Cecal Volvulus

Cecal Volvulus (Volvulus) – What Causes it?

What causes cecal volvulus?

There are many theories about this condition. Some say that there is something wrong with your digestive system or even your immune system. Others believe that it’s due to an infection in the colon. Still others think that it’s caused by stress, malnutrition, or certain medications.

The most common theory is that it’s caused by an abnormal growth of bacteria in the small intestine. These bacteria cause inflammation and irritation of the lining of the colon. When this happens, some food particles get stuck inside the small intestine and then pass out through your stools.

You may have noticed that sometimes when you eat a large meal, you don’t feel full until several hours later. This is because these food particles have already passed through your intestines and entered the bloodstream.

In other words, when you have cecal volvulus, your body doesn’t absorb all the nutrients from the foods that you eat. Instead they get trapped inside your stomach and pass out through your stools instead of being absorbed into your blood stream. This results in not only feeling hungry but also having a bloated feeling throughout the day.

Cecal Volvulus Symptoms (What are the signs and symptoms of cecal volvulus?

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The main symptom is, of course, an enlarged belly. You may think that you’re simply overweight, or even obese, but in reality, that’s not true. Cecal volvulus causes food to remain in your stomach for several hours before it passes out in your stool instead of getting absorbed into your blood stream.

This means that your stomach will remain distended even if you haven’t eaten anything for several hours.

Another sign of cecal volvulus is chronic indigestion and heartburn. The food that remains in your stomach will ferment, causing an acidic environment in your stomach. Eventually this can lead to inflammation of the stomach lining.

This is another reason why you may want to see a doctor because it could always be something more serious.

Other signs and symptoms of cecal volvulus include:

Anemia, due to not absorbing nutrients from your food.

Feeling of fullness despite eating a small meal.

Loss of weight.

Bloated feeling all the time.

Pain in the upper right quadrant of the abdomen.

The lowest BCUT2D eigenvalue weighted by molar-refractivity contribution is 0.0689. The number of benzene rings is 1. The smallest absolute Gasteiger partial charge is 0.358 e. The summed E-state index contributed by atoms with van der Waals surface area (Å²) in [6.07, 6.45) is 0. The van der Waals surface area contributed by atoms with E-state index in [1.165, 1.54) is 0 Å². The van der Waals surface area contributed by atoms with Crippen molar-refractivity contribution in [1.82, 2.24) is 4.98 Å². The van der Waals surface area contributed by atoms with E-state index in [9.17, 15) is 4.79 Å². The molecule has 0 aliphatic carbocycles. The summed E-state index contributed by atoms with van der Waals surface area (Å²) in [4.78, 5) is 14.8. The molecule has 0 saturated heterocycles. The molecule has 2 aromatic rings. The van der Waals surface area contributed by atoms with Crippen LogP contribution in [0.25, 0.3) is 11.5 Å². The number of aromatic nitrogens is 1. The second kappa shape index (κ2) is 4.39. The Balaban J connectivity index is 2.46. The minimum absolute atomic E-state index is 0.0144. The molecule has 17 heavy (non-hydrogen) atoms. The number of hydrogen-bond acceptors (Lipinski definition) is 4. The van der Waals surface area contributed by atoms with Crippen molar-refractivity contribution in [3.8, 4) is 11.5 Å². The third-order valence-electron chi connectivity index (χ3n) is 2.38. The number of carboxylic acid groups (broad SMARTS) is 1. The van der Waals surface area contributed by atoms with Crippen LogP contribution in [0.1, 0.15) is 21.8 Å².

Diarrhea or loose stools.

Foul smelling stools.

Feeling of hit or vomit.

Nausea.

Heartburn.

Acid reflux.

Cecal Volvulus Diagnosis (How do I know if I have it?

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If you think you have cecal volvulus, or even if you don’t think you have it but want to get a check-up anyway, here are a few questions your doctor may ask you:

Are you experiencing abdominal pain?

Are you experiencing an enlarged belly?

Do you experience nausea or vomiting?

Do you experience a loss of appetite?

Have you lost weight unintentionally?

Have you had bloody, black, or tarry stools?

Have you had any problems with diarrhea or loose stools?

Have you had problems with constipation?

Have you had problems with heartburn or acid reflux?

Do you feel generally unwell or do you have an elevated fever (100 degrees Fahrenheit or higher)?

Does food seem to remain in your stomach for a long period of time?

Have you had any problems with blood in the stool, black stools, or tarry stools?

Once your doctor has asked you these questions and examined you, she may order the following tests:

Blood test.

Barium Swallow (X-ray test to examine your esophagus and stomach).

Stool Analysis.

Upper GI (Gastrointestinal) Ultrasound.

Although these tests may be inconclusive or don’t show anything wrong, you may need to undergo further testing. Cecal volvulus is a condition in which one of your cecum’s bowel is flipped or twisted inside out. This happens when your cecum becomes inflamed.